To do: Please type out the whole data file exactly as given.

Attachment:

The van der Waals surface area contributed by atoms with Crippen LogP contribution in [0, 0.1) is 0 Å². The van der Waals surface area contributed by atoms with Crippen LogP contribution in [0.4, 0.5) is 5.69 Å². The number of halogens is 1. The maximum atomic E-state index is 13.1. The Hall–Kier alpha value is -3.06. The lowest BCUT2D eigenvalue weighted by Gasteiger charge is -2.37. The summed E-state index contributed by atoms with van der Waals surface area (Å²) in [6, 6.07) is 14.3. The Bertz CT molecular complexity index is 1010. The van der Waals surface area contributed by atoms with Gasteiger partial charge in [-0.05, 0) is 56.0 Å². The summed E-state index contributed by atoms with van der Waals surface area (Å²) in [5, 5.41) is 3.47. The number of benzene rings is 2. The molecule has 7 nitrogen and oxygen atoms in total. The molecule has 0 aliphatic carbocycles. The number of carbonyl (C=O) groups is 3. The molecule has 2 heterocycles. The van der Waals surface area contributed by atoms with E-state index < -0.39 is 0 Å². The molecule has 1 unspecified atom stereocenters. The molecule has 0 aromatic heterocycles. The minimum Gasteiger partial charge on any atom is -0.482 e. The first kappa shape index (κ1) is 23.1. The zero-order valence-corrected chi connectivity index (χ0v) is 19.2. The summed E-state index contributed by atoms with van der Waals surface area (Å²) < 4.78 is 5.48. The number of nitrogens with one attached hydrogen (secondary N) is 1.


The van der Waals surface area contributed by atoms with Crippen LogP contribution in [0, 0.1) is 0 Å². The van der Waals surface area contributed by atoms with Crippen LogP contribution in [0.4, 0.5) is 5.69 Å². The number of halogens is 1. The maximum atomic E-state index is 13.1. The Hall–Kier alpha value is -3.06. The lowest BCUT2D eigenvalue weighted by Gasteiger charge is -2.37. The summed E-state index contributed by atoms with van der Waals surface area (Å²) in [6, 6.07) is 14.3. The Bertz CT molecular complexity index is 1010. The van der Waals surface area contributed by atoms with Gasteiger partial charge in [-0.05, 0) is 56.0 Å². The summed E-state index contributed by atoms with van der Waals surface area (Å²) in [5, 5.41) is 3.47. The number of benzene rings is 2. The molecule has 7 nitrogen and oxygen atoms in total. The molecule has 0 aliphatic carbocycles. The number of carbonyl (C=O) groups is 3. The molecule has 2 heterocycles. The van der Waals surface area contributed by atoms with E-state index < -0.39 is 0 Å². The molecule has 1 unspecified atom stereocenters. The molecule has 0 aromatic heterocycles. The minimum Gasteiger partial charge on any atom is -0.482 e. The first kappa shape index (κ1) is 23.1. The zero-order valence-corrected chi connectivity index (χ0v) is 19.2. The summed E-state index contributed by atoms with van der Waals surface area (Å²) < 4.78 is 5.48. The number of nitrogens with one attached hydrogen (secondary N) is 1.